Weymouth, Mass. — One recent evening -- between Christmas and New Year's Day to be exact -- my wife served up a steaming vegetable stew for supper, with croutons added and covered with melted cheese. One of its principal ingredients was tender green beans. It was delicious.
I recalled this tasty meal the other day when those that have the say in such matters -- the National Garden Bureau to be exact - announced that 1982 is the ''year of the bean.'' Well, why not? If any vegetable deserves a year all to itself, the bean surely does.
Indeed, the bean has many things going for it.
Snap beans have good taste, texture, and color. The same might be said for those beans grown for the edible qualities of the seeds only -- English broad (fava) beans, lima beans, and soybeans.
All beans, in fact, receive high marks from nutritionists (the best substitute for meat in the vegetable kingdom, they say). And if that isn't enough, all beans fix atmospheric nitrogen in the soil. You might say that they feed us and the soil at one and the same time.
And here's another plus: Beans are one of the easiest crops for the home gardener to grow, possibly because they are not particularly fussy about the type of soil in which they grow. They also are one of the heaviest producers of edible food for the amount of space they take up in the garden. Moreover, some of the bush varieties start producing in as little as 50 days from planting (sow every 10 days for a continuous harvest). While the pole varieties take longer than that, they make up for it by continuing to produce right up to frost.
When early European explorers crossed the Atlantic, they saw what great things beans were doing for the American Indian and quickly took some seed back home. When Columbus discovered beans growing in Cuba, he described them in his diary as ''very different'' from the beans being grown and eaten in Spain at the time.
Snap beans originated in Central America so that French, Italian, and other European varieties that come to us on this side of the Atlantic are merely returning home, you might say.
One of the more recent introductions among snap beans is the bush version of the popular Italian climber, the Romano. We were given some to try out last year and were delighted with both their taste and texture. Particularly impressive is the Italian bean's ability to remain tender even when it is allowed to grow large and mature.
The new dwarf variety (actually it grows 18 to 20 inches tall) of Romano is being marketed under the name, Roma, in many seed catalogs.
Beans -- snap, lima, or soy varieties -- are all frost-tender with one exception. It is called the English broad bean, horse bean, or fava bean and can be sown right along with the early peas just as soon as the frost is out of the soil.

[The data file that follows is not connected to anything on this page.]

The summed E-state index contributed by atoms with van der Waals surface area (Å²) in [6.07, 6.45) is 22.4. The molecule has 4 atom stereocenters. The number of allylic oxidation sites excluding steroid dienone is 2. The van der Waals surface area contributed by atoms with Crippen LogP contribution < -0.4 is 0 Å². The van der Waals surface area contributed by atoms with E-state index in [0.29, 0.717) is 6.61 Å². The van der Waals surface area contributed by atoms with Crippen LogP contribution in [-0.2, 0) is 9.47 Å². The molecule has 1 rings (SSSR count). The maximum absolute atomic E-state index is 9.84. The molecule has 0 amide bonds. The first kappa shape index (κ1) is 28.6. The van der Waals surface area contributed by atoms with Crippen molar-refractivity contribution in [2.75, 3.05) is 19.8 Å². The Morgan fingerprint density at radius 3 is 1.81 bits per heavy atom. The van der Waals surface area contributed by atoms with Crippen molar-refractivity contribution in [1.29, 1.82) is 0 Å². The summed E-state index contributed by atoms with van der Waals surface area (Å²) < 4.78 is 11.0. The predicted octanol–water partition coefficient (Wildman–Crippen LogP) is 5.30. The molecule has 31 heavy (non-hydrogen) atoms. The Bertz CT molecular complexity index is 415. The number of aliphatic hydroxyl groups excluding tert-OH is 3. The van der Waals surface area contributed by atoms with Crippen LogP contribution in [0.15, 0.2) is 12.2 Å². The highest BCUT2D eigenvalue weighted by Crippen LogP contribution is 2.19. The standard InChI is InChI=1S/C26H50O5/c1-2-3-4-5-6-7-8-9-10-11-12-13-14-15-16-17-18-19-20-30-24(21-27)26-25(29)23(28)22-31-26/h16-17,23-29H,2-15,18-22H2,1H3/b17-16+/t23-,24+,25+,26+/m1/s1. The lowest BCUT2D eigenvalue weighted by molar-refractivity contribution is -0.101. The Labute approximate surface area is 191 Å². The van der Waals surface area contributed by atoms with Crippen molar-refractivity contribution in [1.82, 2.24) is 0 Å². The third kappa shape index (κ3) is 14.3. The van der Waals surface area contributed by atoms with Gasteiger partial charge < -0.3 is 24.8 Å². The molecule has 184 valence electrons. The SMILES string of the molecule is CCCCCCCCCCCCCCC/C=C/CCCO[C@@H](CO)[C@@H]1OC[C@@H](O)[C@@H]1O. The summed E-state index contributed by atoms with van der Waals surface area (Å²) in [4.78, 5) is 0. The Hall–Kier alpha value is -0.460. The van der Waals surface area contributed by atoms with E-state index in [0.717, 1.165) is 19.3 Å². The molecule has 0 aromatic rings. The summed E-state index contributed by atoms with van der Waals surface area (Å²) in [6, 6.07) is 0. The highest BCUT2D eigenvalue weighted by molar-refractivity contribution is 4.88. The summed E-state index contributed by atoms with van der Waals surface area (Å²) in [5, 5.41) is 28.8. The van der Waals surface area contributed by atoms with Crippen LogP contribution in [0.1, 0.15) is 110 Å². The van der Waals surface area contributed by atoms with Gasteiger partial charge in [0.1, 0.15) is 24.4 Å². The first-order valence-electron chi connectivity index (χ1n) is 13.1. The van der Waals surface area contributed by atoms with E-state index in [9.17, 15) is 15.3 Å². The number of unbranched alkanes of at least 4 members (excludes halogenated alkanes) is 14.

The English broad bean germinates readily and laughs at the cold to a degree that I found surprising. Last fall, I noticed two volunteer favas had sprung up, the result of a small pod missed when the spring-sown favas were harvested, I imagine. In any event, these young favas outlasted even the tough broccoli in my garden when frigid weather arrived.
Too heavy an application of commercial fertilizer seems to have an adverse effect on beans (heavy leafing at the expense of edible pods). Therefore, use only half the amount recommended on the packet of 5-10-10 for vegetables at planting time, but with another light application just as the beans begin to flower.
For my part, I find beans are very responsive to finished compost which is spread one-half to one inch thick over the bed. I seldom bother with an additional feeding when the beans come into flower, although applying a compost tea (compost stirred into water until it is a tealike color) would, no doubt, be beneficial.
When planting pole beans, I dig a shovelful of compost into each hill.
Planting bush beans in broad rows (seeds planted 6 inches apart in every direction) produces bountiful harvests. Even so, I have found that such a massed planting provides the Mexican bean beetle with a hiding place where he is not readily discovered until the damage becomes obvious. To combat the pest, last year I sowed beans in single rows (2 to 3 inches apart), interplanting them with other vegetables. Inspecting a single row of beans is much simpler than a massed bed.
So prolific are beans that even a small bed of them can produce more than the gardener's family can readily consume. We had such a problem last year at the same time that the plum tomatoes were threatening to overwhelm us along with the summer squash.
My wife hit on a great idea by combining all three vegetables together, along with some onions, to make a tasty vegetable stew. We ate this principally as a side dish. But with croutons added and topped with melted cheese, it became a meal in itself.
Whatever was left over after each meal was packaged in meal-sized quantities and placed in the freezer. That post-Christmas meal used up the last of those frozen packages. We hope to freeze a good many more such meals this year -- and the bean plantings will reflect such a policy.